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Electrical Safety - Construction

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Electricity - The Dangers
About 5 workers are
electrocuted every week
Causes 12% of young
worker workplace deaths
Takes very little electricity
to cause harm
Significant risk of causing
fires

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Electricity How it Works
Electricity is the flow of
energy from one place to
another
Requires a source of power:
usually a generating station
A flow of electrons (current)
travels through a conductor
Travels in a closed circuit

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Electrical Terms
Current -- electrical movement (measured in amps)
Circuit -- complete path of the current. Includes
electricity source, a conductor, and the output device or load
(such as a lamp, tool, or heater)
Resistance -- restriction to electrical flow
Conductors substances, like metals, with little resistance to
electricity that allow electricity to flow
Grounding a conductive connection to the earth which acts as
a protective measure
Insulators -- substances with high resistance to electricity like
glass, porcelain, plastic, and dry wood that prevent electricity from
getting to unwanted areas

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Electrical Injuries

There are four main types of electrical injuries:


Direct:
Electrocution or death due to electrical shock
Electrical shock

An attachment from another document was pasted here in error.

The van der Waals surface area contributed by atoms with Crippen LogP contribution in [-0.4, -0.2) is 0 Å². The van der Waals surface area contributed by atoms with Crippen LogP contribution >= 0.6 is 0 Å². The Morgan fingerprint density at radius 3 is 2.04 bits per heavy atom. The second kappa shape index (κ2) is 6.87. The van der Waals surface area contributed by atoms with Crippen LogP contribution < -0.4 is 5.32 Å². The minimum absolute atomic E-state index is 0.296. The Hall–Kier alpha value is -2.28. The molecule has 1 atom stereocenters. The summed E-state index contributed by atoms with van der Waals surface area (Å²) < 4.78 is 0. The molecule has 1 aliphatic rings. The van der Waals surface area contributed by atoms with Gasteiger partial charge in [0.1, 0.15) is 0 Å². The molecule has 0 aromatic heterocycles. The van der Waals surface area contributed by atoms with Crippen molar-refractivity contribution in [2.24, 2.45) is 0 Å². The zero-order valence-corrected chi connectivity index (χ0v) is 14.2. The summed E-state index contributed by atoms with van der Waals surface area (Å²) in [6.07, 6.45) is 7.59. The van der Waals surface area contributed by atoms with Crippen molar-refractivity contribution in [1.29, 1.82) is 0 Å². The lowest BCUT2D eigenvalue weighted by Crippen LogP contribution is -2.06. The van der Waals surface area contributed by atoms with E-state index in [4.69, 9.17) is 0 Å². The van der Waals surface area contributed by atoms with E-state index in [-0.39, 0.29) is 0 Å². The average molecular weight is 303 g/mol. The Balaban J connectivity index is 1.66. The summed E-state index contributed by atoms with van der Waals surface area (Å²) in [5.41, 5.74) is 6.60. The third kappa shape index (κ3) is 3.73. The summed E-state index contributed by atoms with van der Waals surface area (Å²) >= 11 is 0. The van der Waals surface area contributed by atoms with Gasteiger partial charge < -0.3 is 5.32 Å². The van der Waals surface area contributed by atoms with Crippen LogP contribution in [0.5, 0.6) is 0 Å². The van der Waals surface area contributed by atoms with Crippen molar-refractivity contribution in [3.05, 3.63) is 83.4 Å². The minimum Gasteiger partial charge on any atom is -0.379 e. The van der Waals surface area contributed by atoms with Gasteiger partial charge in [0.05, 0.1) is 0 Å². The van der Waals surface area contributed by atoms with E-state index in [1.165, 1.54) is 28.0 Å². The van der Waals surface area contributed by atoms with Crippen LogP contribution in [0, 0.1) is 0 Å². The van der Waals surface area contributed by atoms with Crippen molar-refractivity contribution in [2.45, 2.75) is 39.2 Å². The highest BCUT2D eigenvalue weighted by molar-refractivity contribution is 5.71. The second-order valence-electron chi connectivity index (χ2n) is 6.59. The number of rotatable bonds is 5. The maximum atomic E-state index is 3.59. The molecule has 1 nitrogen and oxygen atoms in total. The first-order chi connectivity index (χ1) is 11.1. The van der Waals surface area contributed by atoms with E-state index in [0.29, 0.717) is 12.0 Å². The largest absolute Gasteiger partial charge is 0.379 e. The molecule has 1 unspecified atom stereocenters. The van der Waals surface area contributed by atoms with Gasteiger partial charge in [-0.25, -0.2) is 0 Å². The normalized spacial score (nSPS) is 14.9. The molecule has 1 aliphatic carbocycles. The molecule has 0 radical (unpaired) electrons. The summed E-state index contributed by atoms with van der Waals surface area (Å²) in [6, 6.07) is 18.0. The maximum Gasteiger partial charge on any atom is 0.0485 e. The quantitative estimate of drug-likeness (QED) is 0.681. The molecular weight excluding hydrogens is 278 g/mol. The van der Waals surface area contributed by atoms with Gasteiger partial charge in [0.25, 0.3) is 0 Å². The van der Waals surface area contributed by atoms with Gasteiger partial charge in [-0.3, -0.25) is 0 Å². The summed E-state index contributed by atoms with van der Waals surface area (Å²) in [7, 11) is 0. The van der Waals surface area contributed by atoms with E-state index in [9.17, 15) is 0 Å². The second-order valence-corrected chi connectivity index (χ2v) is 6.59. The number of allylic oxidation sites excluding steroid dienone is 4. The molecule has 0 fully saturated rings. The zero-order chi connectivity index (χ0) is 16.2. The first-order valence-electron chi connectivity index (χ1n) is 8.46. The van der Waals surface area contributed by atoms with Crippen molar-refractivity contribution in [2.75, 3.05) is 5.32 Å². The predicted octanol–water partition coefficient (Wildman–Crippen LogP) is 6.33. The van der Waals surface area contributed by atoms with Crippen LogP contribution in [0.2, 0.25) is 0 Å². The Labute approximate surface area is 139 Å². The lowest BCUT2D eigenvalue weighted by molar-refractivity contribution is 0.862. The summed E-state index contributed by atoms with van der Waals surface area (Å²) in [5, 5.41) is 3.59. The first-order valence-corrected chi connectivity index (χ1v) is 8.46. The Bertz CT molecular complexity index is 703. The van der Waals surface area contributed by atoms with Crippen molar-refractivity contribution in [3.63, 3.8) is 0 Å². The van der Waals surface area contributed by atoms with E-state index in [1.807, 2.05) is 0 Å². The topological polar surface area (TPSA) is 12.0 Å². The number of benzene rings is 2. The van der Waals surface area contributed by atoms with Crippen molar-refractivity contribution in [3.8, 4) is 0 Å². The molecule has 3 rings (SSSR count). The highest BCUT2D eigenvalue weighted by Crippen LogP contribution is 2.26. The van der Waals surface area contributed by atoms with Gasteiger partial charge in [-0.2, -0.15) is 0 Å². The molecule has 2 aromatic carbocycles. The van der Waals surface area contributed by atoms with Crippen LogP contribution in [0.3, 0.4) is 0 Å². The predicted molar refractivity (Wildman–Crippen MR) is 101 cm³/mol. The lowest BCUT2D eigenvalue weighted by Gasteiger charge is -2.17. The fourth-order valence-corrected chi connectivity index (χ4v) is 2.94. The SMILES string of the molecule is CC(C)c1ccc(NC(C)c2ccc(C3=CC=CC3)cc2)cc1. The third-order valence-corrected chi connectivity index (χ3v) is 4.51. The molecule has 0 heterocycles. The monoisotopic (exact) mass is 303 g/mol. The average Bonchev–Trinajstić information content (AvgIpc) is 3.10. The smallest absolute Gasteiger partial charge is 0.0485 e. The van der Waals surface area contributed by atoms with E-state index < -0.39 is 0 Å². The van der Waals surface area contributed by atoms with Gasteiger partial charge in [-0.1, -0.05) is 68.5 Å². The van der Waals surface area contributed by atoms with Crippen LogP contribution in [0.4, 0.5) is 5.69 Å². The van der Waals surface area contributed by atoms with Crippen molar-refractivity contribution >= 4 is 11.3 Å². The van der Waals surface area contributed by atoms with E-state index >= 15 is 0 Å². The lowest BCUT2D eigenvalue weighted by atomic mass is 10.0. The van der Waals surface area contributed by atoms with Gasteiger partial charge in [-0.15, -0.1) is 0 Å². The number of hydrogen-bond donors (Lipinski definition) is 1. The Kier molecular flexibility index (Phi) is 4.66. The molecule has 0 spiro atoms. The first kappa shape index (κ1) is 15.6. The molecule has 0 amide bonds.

Burns
Indirect - Falls

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Electrical Shock
An electrical shock is received when electrical
current passes through the body.

You will get an electrical shock if a part of your


body completes an electrical circuit by
Touching a live wire and an electrical ground, or
Touching a live wire and another wire at a
different voltage.

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Shock Severity
Severity of the shock depends on:
Path of current through the
body
Amount of current flowing
through the body (amps)
Duration of the shocking
current through the body,
LOW VOLTAGE DOES NOT
MEAN LOW HAZARD

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Dangers of Electrical Shock
Currents above 10 mA* can
paralyze or freeze muscles.
Currents more than 75 mA can
cause a rapid, ineffective heartbeat
-- death will occur in a few minutes
unless a defibrillator is used
75 mA is not much current a
small power drill uses 30 times as
much Defibrillator in use

* mA = milliampere = 1/1,000 of an ampere

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Burns
Most common shock-related
injury
Occurs when you touch
electrical wiring or equipment
that is improperly used or
maintained
Typically occurs on hands
Very serious injury that
needs immediate attention